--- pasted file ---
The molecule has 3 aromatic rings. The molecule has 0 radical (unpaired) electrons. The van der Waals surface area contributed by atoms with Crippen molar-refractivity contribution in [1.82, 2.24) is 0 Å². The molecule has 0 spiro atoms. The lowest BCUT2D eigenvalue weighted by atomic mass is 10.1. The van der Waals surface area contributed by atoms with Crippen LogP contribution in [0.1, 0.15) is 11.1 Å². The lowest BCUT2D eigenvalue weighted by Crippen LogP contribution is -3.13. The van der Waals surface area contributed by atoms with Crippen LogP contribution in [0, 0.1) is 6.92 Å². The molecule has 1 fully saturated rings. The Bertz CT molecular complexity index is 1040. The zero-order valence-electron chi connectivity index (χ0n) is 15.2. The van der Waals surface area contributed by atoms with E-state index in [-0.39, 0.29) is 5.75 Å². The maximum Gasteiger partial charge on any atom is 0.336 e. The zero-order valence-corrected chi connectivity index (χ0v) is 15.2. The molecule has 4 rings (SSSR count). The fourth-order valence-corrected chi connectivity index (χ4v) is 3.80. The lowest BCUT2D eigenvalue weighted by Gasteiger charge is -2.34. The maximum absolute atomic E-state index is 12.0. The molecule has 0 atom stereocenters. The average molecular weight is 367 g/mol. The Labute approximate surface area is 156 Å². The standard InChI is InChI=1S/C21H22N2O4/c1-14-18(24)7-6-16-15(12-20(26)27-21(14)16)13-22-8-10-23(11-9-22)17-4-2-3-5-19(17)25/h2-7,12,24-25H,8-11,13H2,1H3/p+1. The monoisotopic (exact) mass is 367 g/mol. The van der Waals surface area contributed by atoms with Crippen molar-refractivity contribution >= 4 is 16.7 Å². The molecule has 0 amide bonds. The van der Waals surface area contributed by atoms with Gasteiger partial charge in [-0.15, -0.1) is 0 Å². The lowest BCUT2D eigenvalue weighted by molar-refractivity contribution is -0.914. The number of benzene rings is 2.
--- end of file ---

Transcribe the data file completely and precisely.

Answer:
The molecule has 3 aromatic rings. The molecule has 0 radical (unpaired) electrons. The van der Waals surface area contributed by atoms with Crippen molar-refractivity contribution in [1.82, 2.24) is 0 Å². The molecule has 0 spiro atoms. The lowest BCUT2D eigenvalue weighted by atomic mass is 10.1. The van der Waals surface area contributed by atoms with Crippen LogP contribution in [0.1, 0.15) is 11.1 Å². The lowest BCUT2D eigenvalue weighted by Crippen LogP contribution is -3.13. The van der Waals surface area contributed by atoms with Crippen LogP contribution in [0, 0.1) is 6.92 Å². The molecule has 1 fully saturated rings. The Bertz CT molecular complexity index is 1040. The zero-order valence-electron chi connectivity index (χ0n) is 15.2. The van der Waals surface area contributed by atoms with E-state index in [-0.39, 0.29) is 5.75 Å². The maximum Gasteiger partial charge on any atom is 0.336 e. The zero-order valence-corrected chi connectivity index (χ0v) is 15.2. The molecule has 4 rings (SSSR count). The fourth-order valence-corrected chi connectivity index (χ4v) is 3.80. The lowest BCUT2D eigenvalue weighted by Gasteiger charge is -2.34. The maximum absolute atomic E-state index is 12.0. The molecule has 0 atom stereocenters. The average molecular weight is 367 g/mol. The Labute approximate surface area is 156 Å². The standard InChI is InChI=1S/C21H22N2O4/c1-14-18(24)7-6-16-15(12-20(26)27-21(14)16)13-22-8-10-23(11-9-22)17-4-2-3-5-19(17)25/h2-7,12,24-25H,8-11,13H2,1H3/p+1. The monoisotopic (exact) mass is 367 g/mol. The van der Waals surface area contributed by atoms with Crippen molar-refractivity contribution >= 4 is 16.7 Å². The molecule has 0 amide bonds. The van der Waals surface area contributed by atoms with Gasteiger partial charge in [-0.15, -0.1) is 0 Å². The lowest BCUT2D eigenvalue weighted by molar-refractivity contribution is -0.914. The number of benzene rings is 2.